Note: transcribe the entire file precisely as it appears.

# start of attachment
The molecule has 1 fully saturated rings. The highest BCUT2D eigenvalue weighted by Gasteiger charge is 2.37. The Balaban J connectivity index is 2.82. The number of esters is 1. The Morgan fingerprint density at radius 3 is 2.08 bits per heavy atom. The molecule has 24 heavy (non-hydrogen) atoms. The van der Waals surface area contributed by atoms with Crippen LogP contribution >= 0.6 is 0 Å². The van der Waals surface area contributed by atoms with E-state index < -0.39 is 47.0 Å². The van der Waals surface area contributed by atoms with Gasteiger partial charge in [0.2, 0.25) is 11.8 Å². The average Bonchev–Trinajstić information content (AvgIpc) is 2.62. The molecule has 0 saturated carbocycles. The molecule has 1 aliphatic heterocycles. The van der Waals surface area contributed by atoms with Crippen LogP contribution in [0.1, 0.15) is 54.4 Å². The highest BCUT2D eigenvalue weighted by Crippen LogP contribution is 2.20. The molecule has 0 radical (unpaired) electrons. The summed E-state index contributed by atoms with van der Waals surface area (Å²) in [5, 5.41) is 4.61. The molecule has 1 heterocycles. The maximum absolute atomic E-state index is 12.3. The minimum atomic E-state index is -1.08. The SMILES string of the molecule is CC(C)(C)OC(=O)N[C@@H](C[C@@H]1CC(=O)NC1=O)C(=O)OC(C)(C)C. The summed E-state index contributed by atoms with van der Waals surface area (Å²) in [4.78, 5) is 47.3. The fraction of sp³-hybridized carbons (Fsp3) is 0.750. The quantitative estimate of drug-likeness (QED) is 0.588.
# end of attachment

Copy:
The molecule has 1 fully saturated rings. The highest BCUT2D eigenvalue weighted by Gasteiger charge is 2.37. The Balaban J connectivity index is 2.82. The number of esters is 1. The Morgan fingerprint density at radius 3 is 2.08 bits per heavy atom. The molecule has 24 heavy (non-hydrogen) atoms. The van der Waals surface area contributed by atoms with Crippen LogP contribution >= 0.6 is 0 Å². The van der Waals surface area contributed by atoms with E-state index < -0.39 is 47.0 Å². The van der Waals surface area contributed by atoms with Gasteiger partial charge in [0.2, 0.25) is 11.8 Å². The average Bonchev–Trinajstić information content (AvgIpc) is 2.62. The molecule has 0 saturated carbocycles. The molecule has 1 aliphatic heterocycles. The van der Waals surface area contributed by atoms with Crippen LogP contribution in [0.1, 0.15) is 54.4 Å². The highest BCUT2D eigenvalue weighted by Crippen LogP contribution is 2.20. The molecule has 0 radical (unpaired) electrons. The summed E-state index contributed by atoms with van der Waals surface area (Å²) in [5, 5.41) is 4.61. The molecule has 1 heterocycles. The maximum absolute atomic E-state index is 12.3. The minimum atomic E-state index is -1.08. The SMILES string of the molecule is CC(C)(C)OC(=O)N[C@@H](C[C@@H]1CC(=O)NC1=O)C(=O)OC(C)(C)C. The summed E-state index contributed by atoms with van der Waals surface area (Å²) in [4.78, 5) is 47.3. The fraction of sp³-hybridized carbons (Fsp3) is 0.750. The quantitative estimate of drug-likeness (QED) is 0.588.